Kenya’s athletics team to the IAAF World Athletics Championship that ended on Sunday once again did the country proud by finishing second, with 11 medals (five gold, two silver and four bronze). Their gritty performance in the face of improved showing by most nations is commendable.
IAAF’s analysis of the championship showed that six championship records had been set, 43 countries had won medals, and athletes from 68 different nations had achieved at least one top-eight placing.
The IAAF data also revealed that 21 area records – double the number from 2017 – and 86 national records have been broken, underlining the global reach of the sport.
This improvement of other nations has had a direct impact on Kenya’s medal haul, which must worry Athletics Kenya (AK) officials.
For the second consecutive World Championships, Kenya missed out on gold in the men 800m with only a bronze medal to show at the London Worlds two years ago.
This is a middle distance race Kenyans can lay claim to with pride as the most successful nation, having won five gold, two silver and three bronze medals since the World Championships started in 1983.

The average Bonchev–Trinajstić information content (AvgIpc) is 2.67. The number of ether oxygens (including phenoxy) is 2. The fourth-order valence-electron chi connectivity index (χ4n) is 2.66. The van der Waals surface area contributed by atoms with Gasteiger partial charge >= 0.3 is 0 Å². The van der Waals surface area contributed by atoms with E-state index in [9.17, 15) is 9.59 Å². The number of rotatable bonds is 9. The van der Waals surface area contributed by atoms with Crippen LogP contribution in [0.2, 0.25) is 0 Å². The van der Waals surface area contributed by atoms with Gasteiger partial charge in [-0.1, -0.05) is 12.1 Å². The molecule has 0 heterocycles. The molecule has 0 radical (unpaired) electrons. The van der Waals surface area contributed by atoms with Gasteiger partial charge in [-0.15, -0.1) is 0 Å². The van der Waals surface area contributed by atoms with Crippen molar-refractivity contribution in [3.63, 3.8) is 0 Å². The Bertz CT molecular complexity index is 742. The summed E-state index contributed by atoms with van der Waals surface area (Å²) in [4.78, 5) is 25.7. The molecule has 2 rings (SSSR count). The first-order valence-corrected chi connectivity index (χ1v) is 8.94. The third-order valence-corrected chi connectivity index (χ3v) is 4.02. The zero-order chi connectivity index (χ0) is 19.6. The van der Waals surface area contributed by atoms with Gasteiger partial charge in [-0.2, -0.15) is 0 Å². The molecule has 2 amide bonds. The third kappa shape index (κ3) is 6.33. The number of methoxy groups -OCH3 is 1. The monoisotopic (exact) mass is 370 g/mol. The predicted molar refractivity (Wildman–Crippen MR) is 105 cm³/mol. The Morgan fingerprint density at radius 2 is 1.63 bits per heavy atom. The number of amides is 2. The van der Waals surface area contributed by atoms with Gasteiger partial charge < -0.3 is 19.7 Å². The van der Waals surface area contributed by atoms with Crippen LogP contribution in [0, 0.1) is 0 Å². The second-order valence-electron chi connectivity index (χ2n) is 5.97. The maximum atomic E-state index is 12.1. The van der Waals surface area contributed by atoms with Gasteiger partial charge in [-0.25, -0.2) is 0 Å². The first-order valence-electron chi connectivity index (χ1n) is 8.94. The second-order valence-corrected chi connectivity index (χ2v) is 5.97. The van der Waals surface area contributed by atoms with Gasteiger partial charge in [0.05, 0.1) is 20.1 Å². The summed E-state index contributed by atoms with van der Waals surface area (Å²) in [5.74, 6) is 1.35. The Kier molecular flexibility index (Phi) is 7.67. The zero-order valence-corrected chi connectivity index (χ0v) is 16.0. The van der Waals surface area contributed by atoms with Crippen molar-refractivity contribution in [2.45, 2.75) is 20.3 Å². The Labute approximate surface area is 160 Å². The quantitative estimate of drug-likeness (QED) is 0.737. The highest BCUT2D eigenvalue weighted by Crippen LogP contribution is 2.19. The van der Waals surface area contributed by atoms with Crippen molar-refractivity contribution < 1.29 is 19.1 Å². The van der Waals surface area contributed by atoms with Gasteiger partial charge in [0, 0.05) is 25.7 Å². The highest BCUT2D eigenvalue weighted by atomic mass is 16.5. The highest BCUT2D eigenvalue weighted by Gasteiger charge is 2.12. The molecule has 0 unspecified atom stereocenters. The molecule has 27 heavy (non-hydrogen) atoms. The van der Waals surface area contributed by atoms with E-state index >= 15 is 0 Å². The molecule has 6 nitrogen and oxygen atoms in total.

With David Rudisha now staring at sunset years in the sport, Kenya’s dominance over the distance is sliding away.
If that scenario doesn’t suffice, the 0.01 seconds that separated Conseslus Kipruto from an Ethiopian challenger in the 3000m steeplechase should be a wake-up call for all concerned at AK.
Except for the 1983 and 1987 editions won by a German and Italian, and the 2005-2007 editions won by a Kenyan-born Qatari, this has been a Kenyan event.
Ethiopia’s silver at Doha was their first ever medal in the event. And this, coming from Kenya’s eternal rivals in athletics must surely raise eyebrows.
The world is catching up with Kenya. Gone are the days our athletes would wake up and scorch the track. Yet, it did not start with Doha Worlds. The decline has been steady. Take the men’s 10,000m where we last won a gold medal in Edmonton, Canada, in 2001. In women 5,000m only Vivian Cheruiyot and Hellen Obiri have in recent years hoisted the Kenyan flag. The women’s 10,000m too is as good as gone.
The warning signs have been there. Sadly, AK has not responded accordingly with youth development structures. As if that is not enough, the sport is faced by another dragon in the name of doping. Add the lack of proper sports infrastructure and the future of athletics becomes bleaker.
Sports CS Amina Mohamed has shown she has some energy to burn and which she should now direct, as a matter of urgency, to finding a solution together with AK before the Tokyo Olympics in August next year.
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